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Embryonic resetting of the parental vernalized state by two B3 domain transcription factors in Arabidopsis

Nature Plantsvolume 5pages424435 (2019) | Download Citation


Some overwintering plants acquire competence to flower, after experiencing prolonged cold in winter, through a process termed vernalization. In the crucifer plant Arabidopsis thaliana, prolonged cold induces chromatin-mediated silencing of the potent floral repressor FLOWERING LOCUS C (FLC) by Polycomb proteins. This vernalized state is epigenetically maintained or ‘memorized’ in warm rendering plants competent to flower in spring, but is reset in the next generation. Here, we show that in early embryogenesis, two homologous B3 domain transcription factors LEAFY COTYLEDON 2 (LEC2) and FUSCA3 (FUS3) compete against two repressive B3-containing epigenome readers and Polycomb partners known as VAL1 and VAL2 for the cis-regulatory cold memory element (CME) of FLC to disrupt Polycomb silencing. Consistently, crystal structures of B3–CME complexes show that B3FUS3, B3LEC2 and B3VAL1 employ a nearly identical binding interface for CME. We further found that LEC2 and FUS3 recruit the scaffold protein FRIGIDA in association with active chromatin modifiers to establish an active chromatin state at FLC, which results in resetting of the silenced FLC to active and erasing the epigenetic parental memory of winter cold in early embryos. Following embryo development, LEC2 and FUS3 are developmentally silenced throughout post-embryonic stages, enabling VALs to bind to the CME again at seedling stages at which plants experience winter cold. Our findings illustrate how overwintering crucifer annuals or biennials in temperate climates employ a subfamily of B3 domain proteins to switch on, off and on again the expression of a key flowering gene in the embryo-to-plant-to-embryo cycle, and thus to synchronize growth and development with seasonal temperature changes in their life cycles.

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Data availability

The data that support the findings of this study are available within the paper and its Supplementary Information or from the corresponding authors on request. The coordinates and structure factors of the B3–CME complexes have been deposited in the RCSB Protein Data Bank with the accession codes: B3LEC2–DNACME: 6J9C; B3FUS3–DNACME: 6J9B; and B3VAL1–DNACME: 6J9A.

Additional information

Journal peer review information Nature Plants thanks Richard Amasino and other anonymous reviewer(s) for their contribution to the peer review of this work.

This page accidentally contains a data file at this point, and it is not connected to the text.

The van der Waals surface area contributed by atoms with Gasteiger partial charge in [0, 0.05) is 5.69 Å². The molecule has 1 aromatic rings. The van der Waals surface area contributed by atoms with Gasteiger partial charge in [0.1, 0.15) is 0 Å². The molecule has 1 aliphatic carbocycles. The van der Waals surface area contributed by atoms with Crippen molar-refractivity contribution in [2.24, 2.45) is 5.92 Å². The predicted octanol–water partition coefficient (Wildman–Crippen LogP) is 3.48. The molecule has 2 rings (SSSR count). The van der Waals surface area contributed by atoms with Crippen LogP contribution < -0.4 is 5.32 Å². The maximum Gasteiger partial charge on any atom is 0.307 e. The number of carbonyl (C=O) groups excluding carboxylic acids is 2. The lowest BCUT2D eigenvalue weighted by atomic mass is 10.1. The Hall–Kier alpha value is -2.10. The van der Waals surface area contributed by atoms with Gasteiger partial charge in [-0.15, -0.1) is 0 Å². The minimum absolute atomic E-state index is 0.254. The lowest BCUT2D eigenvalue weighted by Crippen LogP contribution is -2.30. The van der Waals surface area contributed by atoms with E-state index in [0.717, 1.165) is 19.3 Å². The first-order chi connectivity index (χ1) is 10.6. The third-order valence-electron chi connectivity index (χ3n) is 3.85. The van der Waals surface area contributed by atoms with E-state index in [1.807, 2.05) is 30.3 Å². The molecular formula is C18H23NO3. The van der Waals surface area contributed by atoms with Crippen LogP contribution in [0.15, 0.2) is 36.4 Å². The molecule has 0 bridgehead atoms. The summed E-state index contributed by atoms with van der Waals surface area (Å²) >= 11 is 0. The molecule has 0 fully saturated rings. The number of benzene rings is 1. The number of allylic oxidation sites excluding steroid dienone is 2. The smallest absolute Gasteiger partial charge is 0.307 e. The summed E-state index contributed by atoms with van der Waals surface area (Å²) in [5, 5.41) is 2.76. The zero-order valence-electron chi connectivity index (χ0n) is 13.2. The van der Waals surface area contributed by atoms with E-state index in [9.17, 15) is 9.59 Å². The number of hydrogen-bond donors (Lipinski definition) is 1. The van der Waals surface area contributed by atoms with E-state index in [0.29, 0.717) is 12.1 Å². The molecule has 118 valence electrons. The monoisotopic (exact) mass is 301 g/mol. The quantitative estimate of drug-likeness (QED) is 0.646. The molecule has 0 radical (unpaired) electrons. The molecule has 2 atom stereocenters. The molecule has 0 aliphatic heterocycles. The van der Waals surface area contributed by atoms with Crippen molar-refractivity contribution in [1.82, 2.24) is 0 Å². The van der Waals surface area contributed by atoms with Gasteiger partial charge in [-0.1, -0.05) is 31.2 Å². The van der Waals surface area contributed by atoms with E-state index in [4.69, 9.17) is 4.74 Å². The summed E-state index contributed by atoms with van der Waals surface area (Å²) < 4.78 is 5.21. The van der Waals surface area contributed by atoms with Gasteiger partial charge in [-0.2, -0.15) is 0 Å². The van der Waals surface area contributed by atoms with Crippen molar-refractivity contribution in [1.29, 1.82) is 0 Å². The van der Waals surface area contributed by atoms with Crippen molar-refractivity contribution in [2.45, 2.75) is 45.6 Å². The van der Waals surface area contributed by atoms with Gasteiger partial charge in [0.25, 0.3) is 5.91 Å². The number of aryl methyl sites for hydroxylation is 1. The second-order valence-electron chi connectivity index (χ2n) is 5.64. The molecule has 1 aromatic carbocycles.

Publisher’s note: Springer Nature remains neutral with regard to jurisdictional claims in published maps and institutional affiliations.


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We are very grateful to R. M. Amasino for providing the FRI-Col and FRIflc seeds. We thank T. Chen and Z. Gao for anti-CLF antibody validation and the staff members at the beamline BL19U1 of the National Center for Protein Sciences Shanghai (NCPSS) at the Shanghai Synchrotron Radiation Facility (SSRF) for data collection, the staff members at the Core Facility for Molecular Biology, Shanghai Institute of Biochemistry and Cell Biology, CAS, for the help of the Octet-based in vitro binding assay. This work was supported in part by the National Key Research and Development Program of China (2016YFA0503200 to J.D. and 2017YFA0503803 to Y.H.), the National Natural Science Foundation of China (31830049 to Y.H. and 31622032 to J.D.) and the Chinese Academy of Sciences (XDB27030202 to Y.H.).

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Author notes

    • Zeng Tao

    Present address: College of Agriculture and Biotechnology, Zhejiang University, Hangzhou, China

  1. These authors contributed equally: Zeng Tao, Hongmiao Hu, Xiao Luo.


  1. Shanghai Center for Plant Stress Biology & National Key Laboratory of Plant Molecular Genetics, CAS Center for Excellence in Molecular Plant Sciences, Chinese Academy of Sciences (CAS), Shanghai, China

    • Zeng Tao
    • , Hongmiao Hu
    • , Xiao Luo
    • , Bei Jia
    • , Jiamu Du
    •  & Yuehui He
  2. University of Chinese Academy of Sciences, Beijing, China

    • Hongmiao Hu
  3. Shanghai Chenshan Plant Science Research Center, Chinese Academy of Sciences, Shanghai, China

    • Yuehui He


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Y.H. and J.D. designed and supervised the research. H.H. and B.J. performed the structure-related analyses and the in vitro protein–DNA binding assays. Z.T. and X.L. conducted the other experiments. All authors took part in data analysis. Y.H. and J.D. wrote the manuscript.

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The authors declare no competing interests.

Corresponding authors

Correspondence to Jiamu Du or Yuehui He.

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